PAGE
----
All in Buncombe county have access to nutritious food and are inspired to make choices and utilize skills that support a healthy life.

The Experience

When we achieve this result:

  • All in our community, regardless of age, race, gender or income will eat healthy.
  • Individuals will have security in their ability to access needed food for themselves and their families.
  • This includes being inspired to make healthy choices and utilizing skills to make it happen such as cooking, growing, or shopping for their own food
Why Is This Important?

In Buncombe County 14.3% of households experience food insecurity compared to 15.4 % nationally and 17.7% in North Carolina. While we are ahead of these trends, we want to see this number at zero.

Food security means access by all people at all times to enough food for an active, healthy life. Food security and health are significantly associated. People who are food insecure are disproportionately affected by diet-sensitive chronic diseases such as diabetes and high blood pressure, and according to research, food insecurity is also linked to many adverse effects to overall health.

  • Food insecurity has particularly harmful impacts on children including negative impacts on a child’s physical and mental health, academic achievement and future economic prosperity. Pregnant women who experience food insecurity are more likely to experience birth complications.
  • Seniors face a number of unique medical and mobility challenges that put them at a greater risk of hunger. Many seniors live on fixed incomes and have increased healthcare expenses.
  • African Americans are more likely to suffer from food insecurity as their white, non-Hispanic counterparts. African Americans households are also more likely to experience poverty.
  • Latino adults and children are at greater risk of obesity and diabetes than their African American and White, non-Hispanic peers. Latinos have a higher risk for diabetes and other chronic health conditions that can further complicate the issue of food insecurity. Latino households are also more likely to experience poverty.
  • Rates of food insecurity among rural households are generally higher than urban households. Rural communities face different challenges including concentration of employment in low-wage industries, higher unemployment and underemployment, lower education levels, lower access to work support services, and poor communication and transportation networks.

Food security and food insecurity are two related but different issues. Two resources that provide a more in-depth look at these include Feeding America which focuses primarily on food insecurity and the Appalachian Foodshed Project with their discussion of community food security in Western North Carolina and Buncombe County and some of the root causes and challenges related to creating a food secure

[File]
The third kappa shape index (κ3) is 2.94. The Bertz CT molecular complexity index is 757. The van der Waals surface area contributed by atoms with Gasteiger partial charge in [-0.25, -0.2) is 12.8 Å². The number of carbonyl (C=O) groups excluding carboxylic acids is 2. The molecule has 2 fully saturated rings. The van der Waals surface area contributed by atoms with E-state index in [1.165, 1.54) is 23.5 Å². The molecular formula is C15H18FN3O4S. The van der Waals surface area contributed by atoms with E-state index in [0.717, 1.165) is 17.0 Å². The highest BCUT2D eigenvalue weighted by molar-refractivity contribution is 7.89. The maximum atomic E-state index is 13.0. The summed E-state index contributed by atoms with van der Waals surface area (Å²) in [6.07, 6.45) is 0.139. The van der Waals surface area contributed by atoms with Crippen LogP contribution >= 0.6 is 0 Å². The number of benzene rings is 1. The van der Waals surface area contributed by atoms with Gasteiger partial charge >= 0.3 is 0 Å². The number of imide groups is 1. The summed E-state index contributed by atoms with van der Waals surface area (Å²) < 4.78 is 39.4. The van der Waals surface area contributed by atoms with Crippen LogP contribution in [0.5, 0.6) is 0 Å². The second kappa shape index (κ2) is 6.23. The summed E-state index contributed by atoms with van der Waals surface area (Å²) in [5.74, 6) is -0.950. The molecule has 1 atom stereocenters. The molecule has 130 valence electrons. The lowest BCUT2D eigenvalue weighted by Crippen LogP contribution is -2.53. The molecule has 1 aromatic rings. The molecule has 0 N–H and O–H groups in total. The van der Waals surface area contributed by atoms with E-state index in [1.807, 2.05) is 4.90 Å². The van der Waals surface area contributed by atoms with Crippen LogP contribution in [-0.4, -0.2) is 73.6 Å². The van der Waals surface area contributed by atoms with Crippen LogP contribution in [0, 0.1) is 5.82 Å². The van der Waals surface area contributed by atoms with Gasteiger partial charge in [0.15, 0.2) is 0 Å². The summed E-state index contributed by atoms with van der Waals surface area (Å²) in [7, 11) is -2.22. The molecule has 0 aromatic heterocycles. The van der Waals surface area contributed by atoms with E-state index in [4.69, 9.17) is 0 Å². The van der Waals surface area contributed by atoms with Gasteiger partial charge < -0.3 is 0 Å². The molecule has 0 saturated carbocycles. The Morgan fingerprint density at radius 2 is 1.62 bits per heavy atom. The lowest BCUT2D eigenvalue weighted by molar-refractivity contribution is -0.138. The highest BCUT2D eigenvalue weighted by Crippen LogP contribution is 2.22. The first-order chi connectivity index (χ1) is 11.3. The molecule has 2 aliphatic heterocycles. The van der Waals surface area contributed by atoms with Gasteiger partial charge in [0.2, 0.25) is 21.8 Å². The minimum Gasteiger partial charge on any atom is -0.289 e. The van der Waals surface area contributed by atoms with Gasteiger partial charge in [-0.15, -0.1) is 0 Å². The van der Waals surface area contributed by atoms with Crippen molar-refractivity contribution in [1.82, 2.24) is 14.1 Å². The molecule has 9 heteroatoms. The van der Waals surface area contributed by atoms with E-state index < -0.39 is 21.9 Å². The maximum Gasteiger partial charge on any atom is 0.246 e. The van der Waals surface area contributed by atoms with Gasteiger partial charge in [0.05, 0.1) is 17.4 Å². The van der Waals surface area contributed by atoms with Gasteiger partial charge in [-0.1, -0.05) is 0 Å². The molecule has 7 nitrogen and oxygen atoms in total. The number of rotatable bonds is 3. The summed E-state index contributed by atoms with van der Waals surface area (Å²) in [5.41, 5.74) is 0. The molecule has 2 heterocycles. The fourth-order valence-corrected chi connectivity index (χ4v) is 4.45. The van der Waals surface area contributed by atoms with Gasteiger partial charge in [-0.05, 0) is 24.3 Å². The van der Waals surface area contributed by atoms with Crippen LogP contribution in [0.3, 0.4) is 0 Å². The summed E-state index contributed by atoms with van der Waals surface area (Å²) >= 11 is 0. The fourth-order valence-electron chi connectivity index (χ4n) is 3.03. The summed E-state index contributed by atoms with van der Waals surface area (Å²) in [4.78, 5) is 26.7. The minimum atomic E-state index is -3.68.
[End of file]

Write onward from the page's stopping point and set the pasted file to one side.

One indicator of improved health behavior and increased security is the number of servings of vegetables that adults consume weekly. In Buncombe County, adults on average consume 9.3 servings of vegetables a week. Because those with food insecurity often consume low-cost food that are less healthy, foods insecurity is closely tied to diabetes prevention and management. In Buncombe County, 7.3% of individuals have diabetes compared to 9.3% nationally and 10.9% in North Carolina, and we would like to see a continued trend downward. Both diabetes and fruit and vegetable consumption is also being monitored by the state through Healthy NC 2020.



Partners identified that diabetes is an important indicator to monitor in regards to food security and vegetable consumption. You can view the Diabetes Work Group result here.

Community-level Indicators
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Partners

ASAP: The Appalachian Sustainable Agriculture Project's mission is to help local farms thrive, link farmers to markets and supporters, and build healthy communities through connections to local food.

Asheville Buncombe Institute of Parity Achievement (ABIPA): providing education, health services and advocacy from a unique understanding of the African American experience and a demonstrated ability to increase collaboration, connection, awareness and trust across diverse segments of the community.

Asheville Housing Authority: Striving to serve its residents by providing an affordable home and avenues to self-sufficiency.

Asheville Buncombe Food Policy Council: A community-based coalition in the City of Asheville and Buncombe County, North Carolina working to achieve policy improvements that create healthier food environments and improve healthy food access for all Asheville and Buncombe County residents.

Bountiful Cities: Working with communities teaching urban agricultural skills from seed to seed, and advocating for healthy food systems that are accessible to all.

Bounty & Soul: Bounty & Soul is a grassroots, volunteer-run non-profit dedicated to creating a health and wellness movement in underserved communities in Buncombe County. Their fresh, free food markets are providing healthy food along with nutrition awareness and health and wellness resources for children, families, individuals, and seniors who may not have access to these resources.